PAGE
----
There’s no simple solution. It takes practice, networking with others teaching the same courses, and the ability to project self-assurance to a virtual roomful of students. In fact, encouragement and guidance by teachers as well as real-time feedback on the digital platform are known to have a positive effect on student motivation and, as a result, achievement.

Stockman agreed. Success lies in the ability to motivate and engage students.

“A lot of it depends on the instructor,” she said. “There’s a chat feature they can use, and we’re working on ways to help instructors perfect their skills in the virtual environment.”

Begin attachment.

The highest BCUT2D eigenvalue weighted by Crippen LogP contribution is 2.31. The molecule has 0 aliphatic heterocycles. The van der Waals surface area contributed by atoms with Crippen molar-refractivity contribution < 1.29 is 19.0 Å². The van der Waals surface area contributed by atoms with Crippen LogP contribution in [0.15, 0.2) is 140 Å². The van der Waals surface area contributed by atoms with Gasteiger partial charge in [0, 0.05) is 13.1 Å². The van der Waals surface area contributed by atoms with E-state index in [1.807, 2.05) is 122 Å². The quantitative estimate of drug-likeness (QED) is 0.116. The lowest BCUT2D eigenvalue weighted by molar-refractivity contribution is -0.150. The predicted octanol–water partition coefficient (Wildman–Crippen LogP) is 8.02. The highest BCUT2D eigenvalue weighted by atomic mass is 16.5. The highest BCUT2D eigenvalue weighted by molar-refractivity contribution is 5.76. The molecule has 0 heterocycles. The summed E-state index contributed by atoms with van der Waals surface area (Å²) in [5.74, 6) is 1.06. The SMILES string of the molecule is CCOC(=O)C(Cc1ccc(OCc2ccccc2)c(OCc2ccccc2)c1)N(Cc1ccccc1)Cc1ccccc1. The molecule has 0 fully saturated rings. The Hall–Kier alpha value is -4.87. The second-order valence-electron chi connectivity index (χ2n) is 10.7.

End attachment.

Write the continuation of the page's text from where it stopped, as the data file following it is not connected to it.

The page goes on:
Maria Jacques, Director, Emergency Services Communication Bureau (ESCB) for the State of Maine, and Cory Golob, Operations Manager, 9-1-1 Training and Certification, are facing the same challenges. In March 2020, when everyone’s world changed because of COVID, the bureau transitioned all training—with the exception of NG911 equipment training—to a virtual classroom.

Their story, “Remote Learning” with an emphasis on “Distance Learning, Not Distanced Learning,” was featured in a 911 National Program webinar held on Nov. 10, 2020. While selecting a platform, accessibility, and security issues opened the webinar, Jacques and Golob focused a large part of their talk on student engagement in the dynamics of a virtual world. No one wants a lecture streaming on a screen. No one wants a roomful of distractions interrupting the flow of speaking and listening. Fidgeting or the overuse of the word “um” betray the instructor’s discomfort and unfamiliarity with the remote environment.